Palo Alto's ordinance banning gas blowers in residential areas isn't enforced. And a new state law banning all SOREs produced on or after Jan. 1, 2024, may only be enough to slowly solve the problem. My other proposal: Go electric now. If you use gas, make the switch; if you or your neighbors have a gardener who uses gas, get him/her to make the switch. And if gardeners really can't afford it, help them out.
Anti-gas blower laws and the push for electric are often accused of being "anti-immigrant" because in many places the majority of gas users are Hispanic gardeners who use them to make a living. In fact, these laws are not just no-brainer good for the planet, they are "pro" environmental justice for gardeners. Two-stroke gas engines, which inefficiently burn a mixture of gas and oil, are distinctive in the high benzene concentration in their fumes. According to the U.S Environmental Protection Agency, gas blower users are highly exposed to "benzene, 1,3-butadiene, and other possible toxic compounds," (including formaldehyde, acetaldehyde, particulates, and poly-aromatic hydrocarbons. This kind of exposure to known carcinogens poses a serious risk of lung or other disease.
Hearing loss is another health risk. From most gas blowers, homeowners are exposed to about 70 decibels, which is "moderate." But a gas blower user gets about 100 decibels, which is about 1000 times greater (for every 3 decibel increase, the ear gets twice as much exposure and damage). Sustained exposure to 80-90 decibels can cause hearing loss.
Gas defenders say the cost of switching to electric is a burden, for blower users and their customers. Remember, however, the California grape boycott of the 1960s? Two of the United Farm Workers' central demands were related to the danger that pesticides posed to workers. The "just" choice then was not to buy the least-expensive, shiniest grapes if that meant putting workers' health at risk. Is it a "just" choice now to risk gardeners' health by their using, and homeowners tolerating, supposedly less-expensive gas blowers?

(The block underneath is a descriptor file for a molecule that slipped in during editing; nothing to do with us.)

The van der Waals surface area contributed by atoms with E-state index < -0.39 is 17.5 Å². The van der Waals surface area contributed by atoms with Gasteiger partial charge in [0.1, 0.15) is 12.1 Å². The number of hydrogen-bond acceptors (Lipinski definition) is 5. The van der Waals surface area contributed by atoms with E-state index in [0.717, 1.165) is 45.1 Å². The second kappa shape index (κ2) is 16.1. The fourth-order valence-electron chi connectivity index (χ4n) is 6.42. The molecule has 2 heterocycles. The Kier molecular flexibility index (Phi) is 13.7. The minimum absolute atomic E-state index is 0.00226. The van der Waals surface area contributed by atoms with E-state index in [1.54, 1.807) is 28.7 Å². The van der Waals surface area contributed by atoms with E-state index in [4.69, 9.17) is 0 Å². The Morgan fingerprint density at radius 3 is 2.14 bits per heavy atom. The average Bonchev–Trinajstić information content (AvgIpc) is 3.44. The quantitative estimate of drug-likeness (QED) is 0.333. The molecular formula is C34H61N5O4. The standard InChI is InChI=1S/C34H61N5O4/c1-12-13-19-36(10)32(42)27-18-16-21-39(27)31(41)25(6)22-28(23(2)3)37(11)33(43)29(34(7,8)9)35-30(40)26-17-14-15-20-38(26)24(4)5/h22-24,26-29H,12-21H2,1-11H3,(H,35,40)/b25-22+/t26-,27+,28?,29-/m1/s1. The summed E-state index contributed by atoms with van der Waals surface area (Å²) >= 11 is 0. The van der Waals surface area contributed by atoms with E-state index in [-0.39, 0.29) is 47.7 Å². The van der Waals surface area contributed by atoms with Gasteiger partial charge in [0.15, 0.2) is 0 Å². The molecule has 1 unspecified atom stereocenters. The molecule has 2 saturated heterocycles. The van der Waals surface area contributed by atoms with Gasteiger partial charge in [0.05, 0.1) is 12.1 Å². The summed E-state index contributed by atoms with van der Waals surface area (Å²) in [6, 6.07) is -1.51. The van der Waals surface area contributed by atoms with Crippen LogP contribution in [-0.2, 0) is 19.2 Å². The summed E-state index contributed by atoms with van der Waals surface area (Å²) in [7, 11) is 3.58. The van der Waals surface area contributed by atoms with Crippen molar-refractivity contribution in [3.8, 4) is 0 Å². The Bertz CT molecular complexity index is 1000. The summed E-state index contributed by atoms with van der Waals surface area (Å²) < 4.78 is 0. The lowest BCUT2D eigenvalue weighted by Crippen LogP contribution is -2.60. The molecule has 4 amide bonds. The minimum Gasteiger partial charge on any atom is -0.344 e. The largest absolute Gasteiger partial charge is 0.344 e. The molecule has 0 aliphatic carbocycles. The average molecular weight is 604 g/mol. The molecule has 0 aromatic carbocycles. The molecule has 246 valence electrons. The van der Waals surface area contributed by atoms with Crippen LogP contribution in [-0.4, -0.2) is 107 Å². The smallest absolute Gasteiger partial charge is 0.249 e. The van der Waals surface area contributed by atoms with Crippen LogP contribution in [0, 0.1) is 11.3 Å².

In fact, there is good reason to believe that gas blowers are not, in the long term, less expensive to operate. A fairly recent, credible analysis estimated the two-year cost of operating a gas blower at five hours a day to be $5,445; the estimated cost of a backpack battery blower (with batteries and charger) was $2,925. (See www.quietcleanpdx.org; "Facts Dangers Solutions.") Gas prices rise, and battery technology is getting progressively cheaper and better; batteries are lasting longer, and rapid chargers are now available. Gardeners can easily swap batteries in and out.
I urge you, your gardener and your neighbor's gardener to make the switch to electric. I believe many gardeners are financially able to do it. If they can't afford it, I propose you help them; if you can't do this on your own, find like-minded neighbors and pool your resources.
I recently circulated on my entire block a flier politely noting how polluting gas blowers are and offered a cash incentive to any gardener who would give me a gas blower and a receipt for a purchased electric. One of my neighbors then let me know he would join me in the offer. (How about the city and/or Acterra doing something like this? It would be cheaper than code enforcement.)
So go electric. Better than benzene or a few neutrons coming your way.
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